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Should you invest in Chemplast Sanmar’s IPO?

Chemplast Sanmar Limited (CSL) is part of The Sanmar Group, one of the oldest commercial buildings in India. CSL owns the group’s domestic chemical operations, which has stakes in engineering, marine and chemical industries. This will be CSL’s second meeting with the capital markets after being taken off the stock exchange a decade ago. CSL, which faced volatile commodity prices after the 2008 financial crisis, was delisted in 2012 as management wanted to restructure the group in a private form. As it stands, CSL is the largest manufacturer of specialty paste PVC resins and other related products, as well as a growing specialty chemicals business. CSL also merged in FY21 with Chemplast Cuddalore Vinyls Limited (CCVL), a group company that produces suspension grade PVC.

The IPO aims to raise 3,850 billion yen, consisting of a 1,300 billion reissue and 2,550 yen available for sale. The funds will be used to reduce debt at the company level (new issue) and group level (offer for sale). CSL also repaid its stake in group companies prior to going public. CSL had previously worked in a private capacity in such group-internal financing agreements, which are currently being processed. However, this process has currently affected his finances and assets.

The IPO values ​​CSL with a P / E ratio of 17.6 times the FY21 profit. Finolex Industries, which is comparable in product profile within the large specialty chemicals group to CSL, trades with a P / E ratio of 15 times the FY21 profit. The bonus takes into account CSL’s backward-integrated model and the company’s longer operating history. On an EV / EBITDA basis, both companies are trading a similar 10x EBITDA in FY21.

Long-term prospective investors would do well to await CSL’s independent course as a publicly traded company before investing.


CSL is a leading manufacturer of most of its products. For special paste PVC resin (20 percent sales in FY21), the installed capacity of CSL of 66,000 tons per year and Finolex, the only other manufacturer with a capacity of 22,000 tons, covers almost half of the domestic demand. Supported by international plant closings and higher import tariffs, the domestic market is expected to grow faster at 5-7 percent CAGR in FY20-25 (3 percent in FY15-20). CSL is also planning an additional capacity of 35,000 tons in this segment at a cost of 256 billion, which is to be commissioned by 2024. CSL generates sales with PVC-related products such as caustic soda, hydrogen peroxide and chloromethane.

CSL’s specialty chemicals segment (4.5 percent of sales in fiscal year 21) is becoming increasingly important for international pharmaceutical and agrochemical customers. CSL plans to invest $ 340 billion in two multi-purpose facilities that will be operational by 2025 and serve its pipeline of commercial stage products.

The suspension PVC product, which was merged into CSL, accounts for 66 percent of sales and CSL plans to increase capacity by 10 percent by eliminating bottlenecks at a cost of $ 23.5 billion.

On an independent basis, CSL has recorded a strong margin profile of around 25 percent EBITDA margin over the past three years, supported by backward integration and product strength. Assuming the consolidation of CCVL from FY19, CSL could have reported EBITDA margins of 13-16 percent in FY19-20, which later rose to 25 percent in FY21, driven by the increase in CCVL margins. CCVL (which is not as integrated as CSL) operated with an EBITDA margin of 5 percent in FY20 and 23 percent in FY21 as demand remained volatile due to an election year followed by a Covid-led price hike. The management expects a stable EBITDA margin of around 20 percent for CCVL, which could lower the group margins to a similar level in the future. The bottom line is that CSL is expected to grow with the proceeds from the IPO, which will help repay the outstanding NCDs and significantly reduce the interest burden. It is now 11 percent of FY21 revenue.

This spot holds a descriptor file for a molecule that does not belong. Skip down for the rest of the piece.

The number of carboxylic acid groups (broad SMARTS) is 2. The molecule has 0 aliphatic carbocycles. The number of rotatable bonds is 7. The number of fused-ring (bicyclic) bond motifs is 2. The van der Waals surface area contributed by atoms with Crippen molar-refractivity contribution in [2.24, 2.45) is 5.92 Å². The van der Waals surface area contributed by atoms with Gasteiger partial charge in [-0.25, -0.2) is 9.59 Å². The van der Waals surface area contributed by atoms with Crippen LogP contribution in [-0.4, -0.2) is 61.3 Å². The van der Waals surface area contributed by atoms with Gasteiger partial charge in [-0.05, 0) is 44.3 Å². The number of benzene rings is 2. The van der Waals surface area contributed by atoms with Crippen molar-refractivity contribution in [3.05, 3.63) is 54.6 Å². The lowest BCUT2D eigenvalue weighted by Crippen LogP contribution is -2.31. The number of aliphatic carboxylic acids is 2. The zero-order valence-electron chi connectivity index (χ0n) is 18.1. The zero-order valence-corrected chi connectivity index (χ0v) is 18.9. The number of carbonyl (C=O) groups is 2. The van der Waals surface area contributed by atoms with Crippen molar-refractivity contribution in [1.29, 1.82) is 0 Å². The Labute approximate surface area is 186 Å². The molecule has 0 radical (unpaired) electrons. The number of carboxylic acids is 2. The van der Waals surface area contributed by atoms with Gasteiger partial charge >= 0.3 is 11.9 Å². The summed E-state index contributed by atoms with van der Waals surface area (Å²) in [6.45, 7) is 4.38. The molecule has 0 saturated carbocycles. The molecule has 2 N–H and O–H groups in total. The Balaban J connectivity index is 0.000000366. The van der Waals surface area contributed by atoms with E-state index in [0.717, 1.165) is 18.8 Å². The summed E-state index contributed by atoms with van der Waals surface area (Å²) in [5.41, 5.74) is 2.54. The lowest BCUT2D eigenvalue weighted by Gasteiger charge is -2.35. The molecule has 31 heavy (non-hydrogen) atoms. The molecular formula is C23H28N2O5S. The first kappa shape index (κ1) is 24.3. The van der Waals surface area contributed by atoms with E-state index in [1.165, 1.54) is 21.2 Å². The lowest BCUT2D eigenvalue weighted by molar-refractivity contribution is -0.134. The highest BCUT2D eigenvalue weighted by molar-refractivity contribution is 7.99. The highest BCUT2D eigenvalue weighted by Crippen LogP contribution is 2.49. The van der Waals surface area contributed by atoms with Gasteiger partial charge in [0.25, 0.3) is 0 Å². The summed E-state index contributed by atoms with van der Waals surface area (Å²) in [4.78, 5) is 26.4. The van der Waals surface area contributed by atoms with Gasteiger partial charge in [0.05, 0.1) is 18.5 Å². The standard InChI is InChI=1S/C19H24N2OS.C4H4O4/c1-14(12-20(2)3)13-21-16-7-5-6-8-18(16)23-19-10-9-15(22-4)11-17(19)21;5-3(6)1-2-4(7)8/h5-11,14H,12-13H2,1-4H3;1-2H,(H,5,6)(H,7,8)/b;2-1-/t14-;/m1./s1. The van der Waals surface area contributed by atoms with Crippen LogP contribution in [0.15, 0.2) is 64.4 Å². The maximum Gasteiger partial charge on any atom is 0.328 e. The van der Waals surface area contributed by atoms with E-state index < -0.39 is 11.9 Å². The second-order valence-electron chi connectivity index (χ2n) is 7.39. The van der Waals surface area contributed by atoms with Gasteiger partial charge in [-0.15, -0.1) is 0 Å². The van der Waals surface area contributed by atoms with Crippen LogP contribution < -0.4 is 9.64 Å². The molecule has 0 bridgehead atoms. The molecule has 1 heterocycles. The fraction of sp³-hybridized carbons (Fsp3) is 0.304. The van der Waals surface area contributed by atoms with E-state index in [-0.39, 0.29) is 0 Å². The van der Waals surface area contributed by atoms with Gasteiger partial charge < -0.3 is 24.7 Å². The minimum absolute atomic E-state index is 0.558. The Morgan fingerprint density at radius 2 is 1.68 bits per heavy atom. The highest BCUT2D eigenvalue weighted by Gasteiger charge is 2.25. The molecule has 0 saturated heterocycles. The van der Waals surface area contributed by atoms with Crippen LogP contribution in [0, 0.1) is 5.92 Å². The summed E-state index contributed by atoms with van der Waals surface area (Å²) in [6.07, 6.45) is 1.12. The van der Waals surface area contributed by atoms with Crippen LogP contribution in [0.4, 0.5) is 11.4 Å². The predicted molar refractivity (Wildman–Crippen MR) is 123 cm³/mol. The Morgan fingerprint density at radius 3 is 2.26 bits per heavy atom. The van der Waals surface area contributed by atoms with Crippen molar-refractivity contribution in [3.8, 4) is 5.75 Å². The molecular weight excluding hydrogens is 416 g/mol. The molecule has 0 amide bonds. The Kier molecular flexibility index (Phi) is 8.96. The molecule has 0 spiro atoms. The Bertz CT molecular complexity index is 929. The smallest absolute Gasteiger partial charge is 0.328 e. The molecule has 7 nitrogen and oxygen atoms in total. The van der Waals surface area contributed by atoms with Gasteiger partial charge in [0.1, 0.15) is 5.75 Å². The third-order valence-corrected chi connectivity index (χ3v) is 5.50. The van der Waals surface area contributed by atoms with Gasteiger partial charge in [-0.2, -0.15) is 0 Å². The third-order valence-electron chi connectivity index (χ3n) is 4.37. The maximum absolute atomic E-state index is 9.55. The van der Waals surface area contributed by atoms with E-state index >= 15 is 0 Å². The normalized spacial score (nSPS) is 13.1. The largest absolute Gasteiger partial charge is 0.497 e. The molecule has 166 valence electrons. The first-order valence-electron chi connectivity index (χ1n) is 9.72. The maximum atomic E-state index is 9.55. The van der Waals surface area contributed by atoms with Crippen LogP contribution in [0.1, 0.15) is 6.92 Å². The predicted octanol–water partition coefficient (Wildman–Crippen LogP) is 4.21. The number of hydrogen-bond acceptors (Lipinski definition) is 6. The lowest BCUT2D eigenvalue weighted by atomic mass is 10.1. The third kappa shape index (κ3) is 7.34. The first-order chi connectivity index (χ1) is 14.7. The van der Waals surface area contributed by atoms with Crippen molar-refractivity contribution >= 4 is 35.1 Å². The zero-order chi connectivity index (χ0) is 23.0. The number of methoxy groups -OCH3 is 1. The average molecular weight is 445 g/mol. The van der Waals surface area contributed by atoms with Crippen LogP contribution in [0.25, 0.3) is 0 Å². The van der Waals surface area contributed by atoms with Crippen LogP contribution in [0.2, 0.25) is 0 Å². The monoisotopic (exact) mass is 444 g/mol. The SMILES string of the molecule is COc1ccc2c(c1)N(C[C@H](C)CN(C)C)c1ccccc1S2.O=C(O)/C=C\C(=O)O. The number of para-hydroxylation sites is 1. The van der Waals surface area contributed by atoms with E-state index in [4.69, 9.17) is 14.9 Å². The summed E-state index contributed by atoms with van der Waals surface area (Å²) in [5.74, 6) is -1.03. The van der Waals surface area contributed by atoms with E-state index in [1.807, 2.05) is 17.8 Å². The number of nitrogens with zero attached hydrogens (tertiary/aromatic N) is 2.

CSL’s net worth went negative in FY21, not due to operating or cash losses, but rather due to restructuring, mainly at CCVL. The outstanding NCDs of 1,238 billion were charged in December 2019 at 17.5 percent interest per annum on investments in Sanmar Group International-SGIL (₹ 482 billion) and the repayment of advances from their promoter Sanmar Holdings Limited ( SHL) (₹ 673 crore) with the remaining amount used for debt servicing. CSL has repaid its SGIL investment in FY21 and another yen 979 billion investment in a joint venture with a group company.

In FY21, CSL reported cash flow from operations of 1.076 billion and 2.151 billion from repayments of equity interests in associates and JVs. In addition, Sanmar Engineering Services Limited (SESL), which owns SHL, secured a term loan of 1,220 billion yen prior to the acquisition by pledging the CCVL shares. The pledge continues and the proceeds from the sale offer are expected to significantly reduce the debt and liquidate the pledged shares. An Egyptian chemical plant (not related to CSL) acquired shortly before the financial crisis of 2008 put a heavy strain on the Group’s financial position. The debt rescheduling of the company and the expected improvement in financial ratios will reduce the burden on the group. It is expected that with the completion of the intercompany transactions in FY21, CSL will not be part of the activity. Investors should look for an independent path, which CSL will follow in the future with internally financed expansion plans without participation in group companies.

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